Four Cars That I Wanna See A Hellephant Swap With

Hellephant Town and Country, anybody?

11w ago
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In one of those historic “remember where you were” moments, on October 30, Mopar unveiled a 7.0-liter supercharged V-8 crate engine that they dubbed the Hellephant. The newest 426 HEMI produces an otheruniverse-ly 1000 horsepower and somehow manages to throw down 950 lb-ft of torque without violating some sort of international peace treaty.

In addition to producing an engine that has an elephant logo, Mopar also announced that it will be producing a kit to allow a fairly easy Hellephant swap into any pre-1976 Mopar vehicle. Superbirds, Coronets, Chargers, and Challengers are already fast enough and would certainly benefit from a Hellephant swap, but some vehicles need a little bit of extra help. Here are four I'd love to see a Hellephant in.

Chrysler Town And Country.

Chrysler’s family hauler from late-1960s had everything you would want from a station wagon that was roughly the length and weight of a Nimitz-class aircraft carrier. It had wood paneling, room for an entire apartment building, and a huge 440-cubic-inch V-8 under the hood. The 440 is a damn fine engine and produced enough power to adequately move this land-yacht of a wagon, but the Town and Country could benefit from more horsepower. That’s why it’s a perfect candidate for the Hellephant. I honestly can’t think of anything better than watching a wood-paneled aircraft carrier destroy just about any production car at a drag race. It’s a sleeper car that you can actually sleep in.

Dodge Sportsman Wagon. Which Is Actually A Van.

An Aventador produces 740 horsepower from a 6.5-liter V-12 and is a work of art produced only by the finest engineers in all of Italy. A 1974 Dodge Sportsman with a Hellephant swap produces 1000 hp and can be thrown together in an afternoon with plenty of time left over to airbrush a wizard holding an orb on the side. The choice is easy. Previa who?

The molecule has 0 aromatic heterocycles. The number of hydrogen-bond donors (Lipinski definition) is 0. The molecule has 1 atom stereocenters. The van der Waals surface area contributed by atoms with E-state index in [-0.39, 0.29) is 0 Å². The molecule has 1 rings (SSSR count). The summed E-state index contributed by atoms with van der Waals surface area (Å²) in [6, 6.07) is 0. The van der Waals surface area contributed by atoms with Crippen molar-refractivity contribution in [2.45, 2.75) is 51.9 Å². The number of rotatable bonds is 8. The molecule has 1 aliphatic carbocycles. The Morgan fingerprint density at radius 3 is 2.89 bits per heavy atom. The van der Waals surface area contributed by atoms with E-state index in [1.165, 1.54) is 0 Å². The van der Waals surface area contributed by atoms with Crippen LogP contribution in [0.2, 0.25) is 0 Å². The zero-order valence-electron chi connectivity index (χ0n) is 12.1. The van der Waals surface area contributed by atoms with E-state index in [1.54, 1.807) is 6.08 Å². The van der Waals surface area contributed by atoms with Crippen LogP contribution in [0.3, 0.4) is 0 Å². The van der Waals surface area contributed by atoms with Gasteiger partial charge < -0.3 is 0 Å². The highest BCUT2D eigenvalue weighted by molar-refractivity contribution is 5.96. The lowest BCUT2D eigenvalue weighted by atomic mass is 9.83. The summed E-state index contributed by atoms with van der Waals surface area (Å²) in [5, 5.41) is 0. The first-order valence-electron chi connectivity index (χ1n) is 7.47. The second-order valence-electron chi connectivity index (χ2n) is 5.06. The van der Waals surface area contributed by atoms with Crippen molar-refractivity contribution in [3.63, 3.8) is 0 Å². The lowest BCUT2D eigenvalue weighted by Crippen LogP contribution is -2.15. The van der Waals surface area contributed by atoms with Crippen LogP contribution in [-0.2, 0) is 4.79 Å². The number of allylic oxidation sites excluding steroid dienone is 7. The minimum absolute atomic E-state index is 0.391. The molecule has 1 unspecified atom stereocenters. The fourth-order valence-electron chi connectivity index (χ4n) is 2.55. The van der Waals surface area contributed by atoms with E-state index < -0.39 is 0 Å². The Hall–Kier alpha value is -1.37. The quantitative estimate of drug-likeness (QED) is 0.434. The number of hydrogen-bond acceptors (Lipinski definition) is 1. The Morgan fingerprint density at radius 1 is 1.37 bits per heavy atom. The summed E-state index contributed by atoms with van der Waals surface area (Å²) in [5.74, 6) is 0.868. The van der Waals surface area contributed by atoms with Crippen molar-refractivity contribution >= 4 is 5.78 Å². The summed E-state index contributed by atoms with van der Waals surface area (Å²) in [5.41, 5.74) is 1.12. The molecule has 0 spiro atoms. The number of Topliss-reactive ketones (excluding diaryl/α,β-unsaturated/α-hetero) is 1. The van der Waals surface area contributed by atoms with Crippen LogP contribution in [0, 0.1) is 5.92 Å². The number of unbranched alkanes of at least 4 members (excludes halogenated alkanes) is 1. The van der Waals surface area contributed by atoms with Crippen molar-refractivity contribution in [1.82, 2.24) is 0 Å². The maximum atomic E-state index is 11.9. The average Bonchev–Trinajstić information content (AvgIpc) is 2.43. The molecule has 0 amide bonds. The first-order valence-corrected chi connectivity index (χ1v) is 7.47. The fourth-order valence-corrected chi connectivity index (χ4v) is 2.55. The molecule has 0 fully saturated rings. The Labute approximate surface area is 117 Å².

Chrylser Limousine.

A limousine is too long of a car for any real practical purpose, but if you really think about it, a stretched-out sedan is a perfect blank canvas for a drag car. It’s already about a quarter-mile long, so it really just needs that *extra* push. A Hellephant in a limousine would not only break new ground in ill-advised engine swaps but would probably require a government division to draft new rules forbidding anyone from driving a several-thousand-pound car with enough velocity to wake Walter P. Chrysler from the dead.

Plymouth Duster.

The Duster had two strikes against it: It was not an attractive car, and by the time 1973 rolled around, emissions controls leeched the life out of any performance engine around. The 340-cubic-inch V-8 wasn’t helping things much either. Sure it was big, but it was really too little, too late. Throwing a Hellephant into this little car is actually a charitable act if you think about it. It’s giving the poor Duster a new lease on life. Some frame reinforcement may need to happen so the new engine doesn’t snap the car in half and scare every dog on the block, but I’m sure it’ll work out in the long run.

I mean, that's it. What cars would you love to see a Hellephant swap of?

Ciao and merci for reading.

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Comments (17)

  • I think a big ol widebody omni with a gtr drivetrain would do the trick

      2 months ago
  • Some nice choices there! I think a 4th generation Imperial would be a good choice (this one is apparently a 1972 Imperial LeBaron)

      2 months ago
  • Hmmm...well, I'd start with each of these: '32 Ford duece, mid-70s Dodge custom van, '79 Chrysler 300, '77 Dodge Warlock, '61 Imperial convertible. After that, maybe a '57 Thunderbird or metal bumper Corniche. 🤷🏻‍♂️

      2 months ago
  • Hellephant swap a peel p50

      2 months ago
  • I think it would be nice to swap the six cylinder engine of a 1946 Chrysler Windsor for a Hemi V8, but in general I mostly prefer the original engines.

      2 months ago
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